At a DIN 9 you will be fine with a stanard 12 din model like the Look PX12. Only problem with this sort is they tend to not last as long as metal bindings especially if you do 100 days a season. I am not sure you will want Solly 916 if you only run a din of 9. Many people seem to be sketched out running either the top or borrom number on the scale. Also just fyi, the Look / Rossi 15 din with the race toe do not have upward release. Just keep that in mind if upward toe release is important to you.
post #9 of 23
Quote:
Originally Posted by tromano View Post
Also just fyi, the Look / Rossi 15 din with the race toe do not have upward release. Just keep that in mind if upward toe release is important to you.
personally, the only time that i would want upward toe release would be in a slow, backwards, twisting fall. and the only time that i could think of where that might happen is skiing park
post #10 of 23
I second StormDay's recommendation of the Mojos. I have a pair on my 195 Praxis Powders. The 115mm brakes should work perfectly. And he's being very modest about his speed.

If you want to go Salomon, it looks like some folks are reporting problems with the STH16. You can buy the 916 Equipe from Level Nine for $220.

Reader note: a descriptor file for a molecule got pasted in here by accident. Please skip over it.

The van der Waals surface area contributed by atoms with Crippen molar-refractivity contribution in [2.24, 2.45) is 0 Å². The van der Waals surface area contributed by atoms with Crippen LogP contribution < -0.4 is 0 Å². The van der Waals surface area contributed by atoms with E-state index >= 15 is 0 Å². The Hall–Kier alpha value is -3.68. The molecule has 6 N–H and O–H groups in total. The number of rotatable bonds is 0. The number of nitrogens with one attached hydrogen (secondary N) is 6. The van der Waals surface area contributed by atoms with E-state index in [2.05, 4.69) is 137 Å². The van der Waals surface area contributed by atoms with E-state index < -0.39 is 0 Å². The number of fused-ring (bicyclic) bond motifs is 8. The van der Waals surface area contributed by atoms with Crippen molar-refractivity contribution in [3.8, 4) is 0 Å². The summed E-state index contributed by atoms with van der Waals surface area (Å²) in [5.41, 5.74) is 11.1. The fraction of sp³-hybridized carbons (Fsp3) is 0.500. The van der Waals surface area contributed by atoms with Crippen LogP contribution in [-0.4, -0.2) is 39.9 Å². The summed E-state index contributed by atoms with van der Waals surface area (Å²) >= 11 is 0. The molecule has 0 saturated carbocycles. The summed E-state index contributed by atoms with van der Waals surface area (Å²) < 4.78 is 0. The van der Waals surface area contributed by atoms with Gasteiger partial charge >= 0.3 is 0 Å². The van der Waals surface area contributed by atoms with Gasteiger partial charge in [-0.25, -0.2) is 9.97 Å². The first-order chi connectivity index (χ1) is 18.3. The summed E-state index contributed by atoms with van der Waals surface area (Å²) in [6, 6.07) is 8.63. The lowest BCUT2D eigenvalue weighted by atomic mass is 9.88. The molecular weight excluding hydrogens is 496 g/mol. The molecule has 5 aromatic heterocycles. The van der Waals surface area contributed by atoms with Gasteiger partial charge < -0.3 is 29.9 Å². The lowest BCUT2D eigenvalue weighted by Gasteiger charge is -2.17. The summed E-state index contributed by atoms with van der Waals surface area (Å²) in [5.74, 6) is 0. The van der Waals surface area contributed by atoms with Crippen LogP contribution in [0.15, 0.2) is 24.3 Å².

Look/Rossi 14+ DIN clamps are also a very good option.
post #11 of 23
Thread Starter 
Good comments and feedback guys..thx. LukC...why the vote agains the Mojo15? Have you had a bad experience with it? SDskiier...is the STH14 like the 16 just lower Din and lighter? Griffon is supposed to be the same as Jester just lighter is what I've read.
post #12 of 23
Quote:
Originally Posted by alpinedad View Post
If you want to go Salomon, it looks like some folks are reporting problems with the STH16. You can buy the 916 Equipe from Level Nine for $220.
unfortunately, after extensive research, those are in fact the sth16 toes. i actually scored a pair from level 9 when they originally mispriced them at like ~$160 or something, but due to a combination of not really having the money at the time (attempting to live beyond my means) and confirming that the toes were sth16 toes, i cancelled my order before they shipped.

i remember reading about some shortage of race bindings or whatever and the quick importation of all red sth16 toe pieces... details aren't too fresh in my mind anymore, but i'm 100% positive on this.
post #13 of 23
Quote:
Originally Posted by locknload View Post
Good comments and feedback guys..thx. LukC...why the vote agains the Mojo15? Have you had a bad experience with it?